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         Tips and Techniques for Web and .NET developers.

October 11, 2009

Lambda Expressions: Finding an Item in a Generic List

Filed under: C#,Lambda Expressions,LINQ,VB.NET @ 2:52 pm

In this prior post, I detailed how to build lists of things using a generic List<T>. Once you have a list, you may need to find items in the list. There are several ways to accomplish this, but using lambda expressions is the most concise.

[To begin with an overview of lambda expressions, start here.]

For example, here is how you find an item in a generic list using a for/each statement.

In C#:

Customer foundCustomer = null;
foreach (var c in custList)
{
    if (c.CustomerId == 4)
    {
        foundCustomer = c;
        break;
    }
}
Debug.WriteLine(foundCustomer);

In VB:

Dim foundCustomer As Customer = Nothing
For Each c As Customer In custList
    If c.CustomerId = 4 Then
        foundCustomer = c
        Exit For
    End If
Next
Debug.WriteLine(foundCustomer)

Notice the amount of code required to loop through each item in the list and find the one with a particular customer Id.

You may have heard about language integrated query (LINQ) and how you can use it to search a  list.

In C#:

Customer foundCustomer = null;
var query = from c in custList
            where c.CustomerId == 4
            select c;
foundCustomer = query.FirstOrDefault();
Debug.WriteLine(foundCustomer);

In VB:

Dim foundCustomer As Customer = Nothing
Dim query = From c As Customer In custList _
            Where c.CustomerId = 4 _
            Select c
foundCustomer = query.FirstOrDefault()
Debug.WriteLine(foundCustomer)

So LINQ is cool, but the code does not seem much shorter.

Now let’s look at using lambda expressions to find the item in the list.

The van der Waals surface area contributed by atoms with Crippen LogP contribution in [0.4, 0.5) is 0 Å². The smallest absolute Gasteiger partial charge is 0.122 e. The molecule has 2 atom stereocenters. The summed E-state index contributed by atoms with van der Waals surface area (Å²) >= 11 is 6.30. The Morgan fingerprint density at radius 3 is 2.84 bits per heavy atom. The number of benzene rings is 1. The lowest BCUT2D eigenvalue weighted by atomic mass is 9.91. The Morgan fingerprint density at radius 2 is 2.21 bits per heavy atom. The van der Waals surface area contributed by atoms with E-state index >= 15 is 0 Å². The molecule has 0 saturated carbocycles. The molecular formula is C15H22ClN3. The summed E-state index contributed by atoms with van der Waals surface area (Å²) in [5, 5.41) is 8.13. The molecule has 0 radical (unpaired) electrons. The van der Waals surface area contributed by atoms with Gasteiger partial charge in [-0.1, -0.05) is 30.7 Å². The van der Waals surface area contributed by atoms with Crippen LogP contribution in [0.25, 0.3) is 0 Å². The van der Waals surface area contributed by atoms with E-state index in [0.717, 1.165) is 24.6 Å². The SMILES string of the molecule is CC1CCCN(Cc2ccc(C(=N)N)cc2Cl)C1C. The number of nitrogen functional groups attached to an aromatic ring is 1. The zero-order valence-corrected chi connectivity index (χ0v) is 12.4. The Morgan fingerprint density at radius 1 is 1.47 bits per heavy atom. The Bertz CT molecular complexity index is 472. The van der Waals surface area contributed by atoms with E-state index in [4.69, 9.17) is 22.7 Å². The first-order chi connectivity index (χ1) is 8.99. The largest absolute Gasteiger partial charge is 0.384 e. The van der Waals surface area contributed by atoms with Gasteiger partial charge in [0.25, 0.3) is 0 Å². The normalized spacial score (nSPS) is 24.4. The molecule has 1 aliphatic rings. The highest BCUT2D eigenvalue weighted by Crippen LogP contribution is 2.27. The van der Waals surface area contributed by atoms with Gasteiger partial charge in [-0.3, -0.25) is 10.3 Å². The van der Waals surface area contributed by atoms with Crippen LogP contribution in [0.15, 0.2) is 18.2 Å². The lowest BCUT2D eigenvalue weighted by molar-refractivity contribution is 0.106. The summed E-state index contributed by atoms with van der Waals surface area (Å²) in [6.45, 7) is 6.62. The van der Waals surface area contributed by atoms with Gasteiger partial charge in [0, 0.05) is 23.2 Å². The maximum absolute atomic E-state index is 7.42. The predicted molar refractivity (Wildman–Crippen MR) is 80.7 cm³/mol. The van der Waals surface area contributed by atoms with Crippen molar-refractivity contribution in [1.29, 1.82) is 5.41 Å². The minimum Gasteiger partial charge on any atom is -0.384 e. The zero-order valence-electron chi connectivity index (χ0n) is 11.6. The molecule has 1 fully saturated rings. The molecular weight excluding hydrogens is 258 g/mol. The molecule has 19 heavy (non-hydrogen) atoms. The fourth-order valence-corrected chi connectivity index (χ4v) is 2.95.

In C#:

Customer foundCustomer = null;
foundCustomer = custList.FirstOrDefault(c =>
                        c.CustomerId == 4);
Debug.WriteLine(foundCustomer);

The lambda expression syntax in C# looks like this:

c => c.CustomerId == 4

The code begins with the set of parameters to the lambda expression. The => is the “goes to” or lambda operator. The remainder of the code is the expression itself. In this case, checking for the item in the list where CustomerId is 4.

In VB:

Dim foundCustomer As Customer = Nothing
foundCustomer = custList.FirstOrDefault(Function(c)
                        c.CustomerId = 4)
Debug.WriteLine(foundCustomer)

The lambda expression syntax in VB looks like this:

Function(c) c.CustomerId = 4

The code begins with the word “Function” along with the set of parameters to the lambda expression. The remainder of the code is the expression itself. In this case, checking the item in the list where CustomerId is 4.

.NET 3.5 added a large list of extension methods on the Enumerable class. Any object that implements IEnumerable or IEnumerable<T> (basically any object you can do a for/each over) can use these methods. Many of these extension methods (such as the FirstOrDefault method  shown in the above example) support lambda expressions.

The FirstOrDefault extension method of the Enumerable class returns the first item in the list or the default value for the object. If you pass it a lambda expression, it returns the first item in the list that matches the Boolean expression.

Enjoy!

2 Comments

  1.   Alexandre lebuenovox@hotmail.com — January 6, 2010 @ 4:03 pm    Reply

    Thanks Deborah, your article helped me a lot.

    Alexandre from Brazil

  2.   Rosen — December 7, 2012 @ 10:41 am    Reply

    Thanks Deborah,
    This is very good example.
    It is simple and tidy.
    Good luck!

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